Note: This map shows the levels of modelled upper layer soil moisture (0 to 10 centimetres) during February  2021. This map shows how modelled soil conditions during February  2021 compare with February  conditions modelled over the reference period (1911 to 2016). Dark blue areas on the maps were much wetter in February  2021 than during the reference period. The dark red areas were much drier than during the reference period. The bulk of plant roots occur in the top 20 centimetres of the soil profile. Soil moisture in the upper layer of the soil profile is therefore useful indicator of the availability of water, particularly for germinating seed.

Lower layer soil moisture for February  2021 was above average to extremely high for this time of year across much of the western half of Australia, and large parts of southern and northern Australia. Lower layer soil moisture was extremely low to below average across parts of central and southern Queensland and isolated parts of Western Australia.

In cropping regions, lower layer soil moisture was average to extremely high for much of New South Wales, Victoria, South Australia, Western Australia and isolated parts of southern and far northern Queensland. Lower layer soil moisture was extremely low to below average in cropping regions across parts of eastern and central Queensland. Average or better soil moisture across southern cropping regions ahead of winter crop sowing during autumn is likely to increase planting confidence and crop production potential. Low soil moisture in cropping regions across parts of Queensland is likely to adversely affect production and yield for later sown summer crops as they enter the critical flowering and grain development stages of growth.

Modelled lower layer soil moisture for February 2021

Map showing the lower layer soil moisture for February 2021 in Australia. Image provided by the Bureau of Meteorology. Please refer to accompanying text for a more detailed description.

Source: Bureau of Meteorology (Australian Water Resources Assessment Landscape model)

Note: This map shows the levels of modelled lower layer soil moisture (10 to 100 centimetres) during February  2021. This map shows how modelled soil conditions during February  2021 compare with February conditions modelled over the reference period (1911 to 2016). Dark blue areas on the maps were much wetter in February  2021 than during the reference period. The dark red areas were much drier than during the reference period. The bulk of plant roots occur in the top 20 centimetres of the soil profile. The lower layer soil moisture is a larger, deeper store that is slower to respond to rainfall and tends to reflect accumulated rainfall events over longer time periods.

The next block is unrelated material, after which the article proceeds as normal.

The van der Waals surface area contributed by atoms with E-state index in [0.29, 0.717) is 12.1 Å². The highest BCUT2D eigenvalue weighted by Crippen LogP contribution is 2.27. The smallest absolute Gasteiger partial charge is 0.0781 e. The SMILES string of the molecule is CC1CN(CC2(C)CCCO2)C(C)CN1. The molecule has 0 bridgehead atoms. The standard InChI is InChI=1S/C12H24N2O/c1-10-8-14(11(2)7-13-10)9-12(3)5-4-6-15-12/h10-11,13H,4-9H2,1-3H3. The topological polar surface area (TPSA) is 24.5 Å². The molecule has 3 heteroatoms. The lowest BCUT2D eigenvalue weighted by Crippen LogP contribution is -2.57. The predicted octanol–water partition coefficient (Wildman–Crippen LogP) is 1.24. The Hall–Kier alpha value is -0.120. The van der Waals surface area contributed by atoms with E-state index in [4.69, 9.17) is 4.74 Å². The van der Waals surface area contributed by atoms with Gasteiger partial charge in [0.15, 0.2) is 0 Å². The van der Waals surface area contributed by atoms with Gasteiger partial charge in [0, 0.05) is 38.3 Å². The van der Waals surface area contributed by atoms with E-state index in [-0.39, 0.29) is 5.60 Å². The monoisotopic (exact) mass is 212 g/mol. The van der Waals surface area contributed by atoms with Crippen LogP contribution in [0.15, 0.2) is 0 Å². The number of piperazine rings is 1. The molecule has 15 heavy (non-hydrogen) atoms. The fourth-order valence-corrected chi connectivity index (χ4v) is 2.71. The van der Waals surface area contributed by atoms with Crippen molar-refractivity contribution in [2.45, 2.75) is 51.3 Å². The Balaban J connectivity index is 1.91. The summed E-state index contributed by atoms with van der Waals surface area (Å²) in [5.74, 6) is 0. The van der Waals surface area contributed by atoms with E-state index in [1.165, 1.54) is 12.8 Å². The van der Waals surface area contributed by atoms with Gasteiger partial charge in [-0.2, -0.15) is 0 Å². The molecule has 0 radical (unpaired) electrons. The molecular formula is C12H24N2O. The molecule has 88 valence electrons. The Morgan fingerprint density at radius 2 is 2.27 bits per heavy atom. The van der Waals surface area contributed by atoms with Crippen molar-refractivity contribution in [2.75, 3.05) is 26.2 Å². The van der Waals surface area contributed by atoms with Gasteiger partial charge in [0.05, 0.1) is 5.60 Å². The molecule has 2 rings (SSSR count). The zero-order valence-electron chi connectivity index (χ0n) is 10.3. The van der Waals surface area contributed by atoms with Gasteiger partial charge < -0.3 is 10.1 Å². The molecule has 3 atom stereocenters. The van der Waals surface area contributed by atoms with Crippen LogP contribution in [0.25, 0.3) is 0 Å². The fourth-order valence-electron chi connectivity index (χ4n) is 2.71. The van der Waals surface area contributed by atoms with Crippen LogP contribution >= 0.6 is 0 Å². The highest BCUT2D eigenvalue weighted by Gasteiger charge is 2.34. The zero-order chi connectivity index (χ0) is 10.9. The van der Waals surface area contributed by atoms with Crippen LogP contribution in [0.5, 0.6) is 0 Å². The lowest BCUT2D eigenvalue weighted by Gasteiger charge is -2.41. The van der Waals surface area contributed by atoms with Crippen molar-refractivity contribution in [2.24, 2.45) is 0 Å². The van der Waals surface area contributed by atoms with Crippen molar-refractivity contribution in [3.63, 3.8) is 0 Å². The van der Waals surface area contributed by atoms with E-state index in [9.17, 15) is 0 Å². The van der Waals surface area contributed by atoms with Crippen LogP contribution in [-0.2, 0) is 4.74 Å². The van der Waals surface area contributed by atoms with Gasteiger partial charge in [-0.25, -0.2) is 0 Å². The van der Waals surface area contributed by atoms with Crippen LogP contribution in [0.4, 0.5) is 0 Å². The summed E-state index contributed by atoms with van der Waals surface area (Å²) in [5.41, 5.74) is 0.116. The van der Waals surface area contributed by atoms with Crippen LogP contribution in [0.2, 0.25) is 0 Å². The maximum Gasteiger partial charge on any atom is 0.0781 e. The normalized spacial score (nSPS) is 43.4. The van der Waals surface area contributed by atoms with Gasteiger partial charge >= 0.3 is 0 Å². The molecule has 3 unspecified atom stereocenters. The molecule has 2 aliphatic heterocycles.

Rainfall forecast for the next eight days

Troughs, onshore flow and severe Tropical Cyclone Niran are expected to generate showers and storms over parts of northern, south-western and eastern Australia during the next 8 days.

Rainfall totals of between 10 and 50 millimetres are forecast for parts of eastern New South Wales, southern and northern Queensland, south-western and northern Western Australia, the north of the Northern Territory and western Tasmania.

In Australia’s cropping regions, rainfall of between 10 and 50 millimetres are expected for parts of northern and eastern New South Wales, central and southern Queensland, and central and southern Western Australia.

Total forecast rainfall (mm) for the period 4 March to 11 March 2021

Map of the total forecast rainfall for the next 8 days. Image provided by the Bureau of Meteorology. Please refer to accompanying text for a more detailed description.

©Commonwealth of Australia 2021, Australian Bureau of Meteorology - Issued: 04/03/2021

Note: This rainfall forecast is produced from computer models. As the model outputs are not altered by weather forecasters, it is important to check local forecasts and warnings issued by the Bureau of Meteorology.

Water

Water storages, water markets and water allocations - current week

The Tableau dashboard may not meet accessibility requirements. For information about the contents of these dashboards contact ABARES.

 

Commodities

Information on weekly price changes in agricultural commodities is now available at the Weekly commodity price update.

Last reviewed: 4 March 2021